June 10, 2016

Eleventh Sunday in Ordinary Time / Msgr. Owen F. Campion

The Sunday Readings

Msgr. Owen CampionThe first reading for this weekend’s liturgy is from the Second Book of Samuel. Scholars refer to First and Second Samuel as historical books. Historical books in the Bible do not exactly fit the description of history books today, not because they are untrustworthy or make-believe, but because the point of the book is to tell a religious story.

For the authors of these works, as well as for the prophets, nothing was more important in life than being true to God.

In this reading, the prophet Nathan confronts King David about his adulterous relationship with Bathsheba, the wife of Uriah, a Hittite leader. Ancient Hebrews detested adultery, and only one thing was worse, namely adultery with a pagan. Such unions weakened the commitment of Israel to the one, true God.

Nevertheless, when David admits the error of his ways, even in these grave circumstances, Nathan assures him that God forgives him.

St. Paul’s Epistle to the Galatians furnishes the second reading. This passage splendidly reveals what genuine Christian living is. “I live now not I, but Christ lives in me” (Gal 2:20). This one statement, so familiar to and beloved among Christians, captures the intimacy of the bond between the Lord and true disciples. It is a bond created in uncompromising faith. It is a bond that brings salvation to the disciple.

St. Luke’s Gospel provides the third reading. It, too, is familiar to Christians. It is the story of a sinful woman. The text does not describe this woman as a prostitute, but over the centuries Christians usually have assumed that she was one.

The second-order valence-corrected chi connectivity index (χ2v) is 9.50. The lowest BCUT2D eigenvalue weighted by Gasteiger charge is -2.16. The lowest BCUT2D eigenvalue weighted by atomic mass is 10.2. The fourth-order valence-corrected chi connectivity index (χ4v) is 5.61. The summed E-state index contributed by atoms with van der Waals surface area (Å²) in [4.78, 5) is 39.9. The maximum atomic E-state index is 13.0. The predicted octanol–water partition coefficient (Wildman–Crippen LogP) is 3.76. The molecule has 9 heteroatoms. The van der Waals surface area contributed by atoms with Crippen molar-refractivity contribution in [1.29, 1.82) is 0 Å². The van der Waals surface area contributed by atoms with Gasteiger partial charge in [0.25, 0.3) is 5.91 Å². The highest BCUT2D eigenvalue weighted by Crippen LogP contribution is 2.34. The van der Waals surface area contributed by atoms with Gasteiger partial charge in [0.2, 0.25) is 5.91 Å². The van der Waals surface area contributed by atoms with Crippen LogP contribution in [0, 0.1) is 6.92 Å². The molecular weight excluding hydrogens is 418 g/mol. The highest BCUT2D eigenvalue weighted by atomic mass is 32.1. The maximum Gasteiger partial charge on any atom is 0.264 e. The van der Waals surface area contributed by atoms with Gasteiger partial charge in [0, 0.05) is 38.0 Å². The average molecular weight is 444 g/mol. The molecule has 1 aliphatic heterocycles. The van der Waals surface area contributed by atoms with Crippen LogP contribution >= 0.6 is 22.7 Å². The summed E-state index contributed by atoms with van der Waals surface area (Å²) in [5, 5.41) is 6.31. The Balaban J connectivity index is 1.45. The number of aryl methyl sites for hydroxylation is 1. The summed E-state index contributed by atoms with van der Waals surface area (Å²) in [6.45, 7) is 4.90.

Such an assumption only underscores the depth of God’s love shown in Christ’s forgiving the woman. This aspect of the story, namely God’s forgiveness, is the point of this passage.

The particular nature of the woman’s sin is not the point. She was gravely sinful. All, very much including Jesus, saw her as such. In the Jewish culture of the time of Jesus, the greatest sins that a woman could commit were prostitution and adultery.

Her gesture of washing the Lord’s feet and perfuming them was a great act of deference and humility.

God’s forgiveness, given in Christ’s mercy, is so great and unquestioning that the Pharisee, a specialist in theology, cannot fully comprehend what was occurring. Jesus had to explain God’s love in a parable.


The place of women in the New Testament intrigues many people. As so often is said in the Gospels, the Apostles, all males, accompanied the Lord. They were Christ’s special students and followers. Also in the Lord’s company were several women, including Mary of Magdala, from whom seven demons had been expelled.

The presence of the Apostles verifies their future role in the development of Christianity. The presence of the women shows the outreach of Jesus. Women, while not Apostles, hardly would have been admitted to the company of male figures so important to the unfolding of salvation had they been regarded as inferior.

Second, these readings teach that the mercy of God unquestioningly is given those who humbly and sincerely ask for it.

The Gospel does not give us the exact details of the sin of the woman who met Jesus. However, the sin committed by David in his liaison with the wife of Uriah, the Hittite, is clear. Together, the picture is vivid. The women, as well as David, were guilty of grave sin.

Yet, God mercifully forgave them. The key for them, and now for us, is to give oneself totally to Christ in trust and love. †

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